Its a sweet machine, and while big, it flips up square unlike my A3/31 which has bat wings. I was able to see it in person when Mel picked it up and its been on my wish list ever since.

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1 hour ago, Chet said:

:lol::lol::lol:

I am asking because I am not totally familiar with the Felder jointer/planer but wouldn't that be a machine that could sit more or less against the wall.  You appear to have it so you can walk around it.

 

It has to be I think 10" off the wall or something for the guard to have room to fold out of the way. The current location works very well since it's the longest run in my shop. I've needed to process boards 12' long before and wouldn't have been able to do that if it were against a wall. Would be close... perhaps I could... but not ideal.

The original layout had the tablesaw where the Mustang is now, but I moved it to the other side of the shop so I could get my wife's car in incase of hail. I plan on selling the TS and using that spot for the Mustang perhaps... or a giant Shaker style workbench. 

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4 hours ago, Mark J said:

For insurance purposes I don't know if the insurance companies care what you paid, they're going to cover the present used value.  So I'm thinking that a photo of each item with the manual or packaging showing the model # and maybe a Post-it or receipt showing the date of purchase might be the best and easiest way to keep a log.

I'm not entirely sure about that. A close friend of mine bought an item used and when it was stolen the insurance company covered new replacement value. I asked this specifically of my insurance company and for scheduled items at least i declare the value and they insure that value despite any depreciation. For items that don't have a well documented used market it's difficult for them to look in a book to determine the used value for say a Laguna 14/12 bandsaw from 2006 in fair to good condition. My policy is for replacement cost so that covers new value of the item but there are also cash value policies.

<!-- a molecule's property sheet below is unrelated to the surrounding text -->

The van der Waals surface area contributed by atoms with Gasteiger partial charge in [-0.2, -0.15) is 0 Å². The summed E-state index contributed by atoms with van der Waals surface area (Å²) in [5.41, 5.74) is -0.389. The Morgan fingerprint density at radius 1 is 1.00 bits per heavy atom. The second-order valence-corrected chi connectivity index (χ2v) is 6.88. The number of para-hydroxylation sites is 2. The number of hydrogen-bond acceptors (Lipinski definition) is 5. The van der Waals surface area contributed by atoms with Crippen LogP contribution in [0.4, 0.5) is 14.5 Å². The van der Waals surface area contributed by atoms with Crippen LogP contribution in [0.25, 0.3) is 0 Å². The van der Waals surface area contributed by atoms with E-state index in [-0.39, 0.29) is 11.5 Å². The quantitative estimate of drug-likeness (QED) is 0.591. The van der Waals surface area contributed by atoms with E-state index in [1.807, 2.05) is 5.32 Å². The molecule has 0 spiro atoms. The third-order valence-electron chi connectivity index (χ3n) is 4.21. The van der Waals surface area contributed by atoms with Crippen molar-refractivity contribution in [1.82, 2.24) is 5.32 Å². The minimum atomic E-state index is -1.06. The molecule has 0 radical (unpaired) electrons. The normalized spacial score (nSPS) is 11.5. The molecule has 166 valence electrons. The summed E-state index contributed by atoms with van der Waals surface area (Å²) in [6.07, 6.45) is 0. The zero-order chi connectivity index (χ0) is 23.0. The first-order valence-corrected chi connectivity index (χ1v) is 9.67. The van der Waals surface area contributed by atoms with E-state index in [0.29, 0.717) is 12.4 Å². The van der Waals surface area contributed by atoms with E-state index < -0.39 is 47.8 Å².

Punch line they may care and may reimburse that amount if the item no longer is available new. At least you'd have good information if they tried to give you $5 for a $1,000 table saw.

The big question and i never got a clear answer is how would insurance company cover handmade items.... like my Morris Chairs or dining set. Or alternately how would it cover lumber? I probably have as much value in lumber as i do equipment but it's hard to document.

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Chestnut, that's very interesting.  I have home owners insurance, but no idea what it covers and how it pays out.  Gee, you think I should ask my agent? :P  

This conversation triggered my memory, I actually did take pictures of everything in my shop a year or two ago.  Sure enough they're in my computer.  I went through and deleted a couple of sold items and added some missing pictures (and this time backed it up to flash).  Something similar to pkinneb's spreadsheet idea has crossed my mind and would definitely be an upscale solution.  It would take some time, though, so I'm saving it for the next pandemic.  

Having some pictures is at least something, I mean better than holding out your upturned hands to the Allstate agent and saying, "you know I had workshop.  It was all, like, Felder stuff.  Worth a million, well two million, really".  At least with pictures you can remind yourself what you owned and submit some documentation.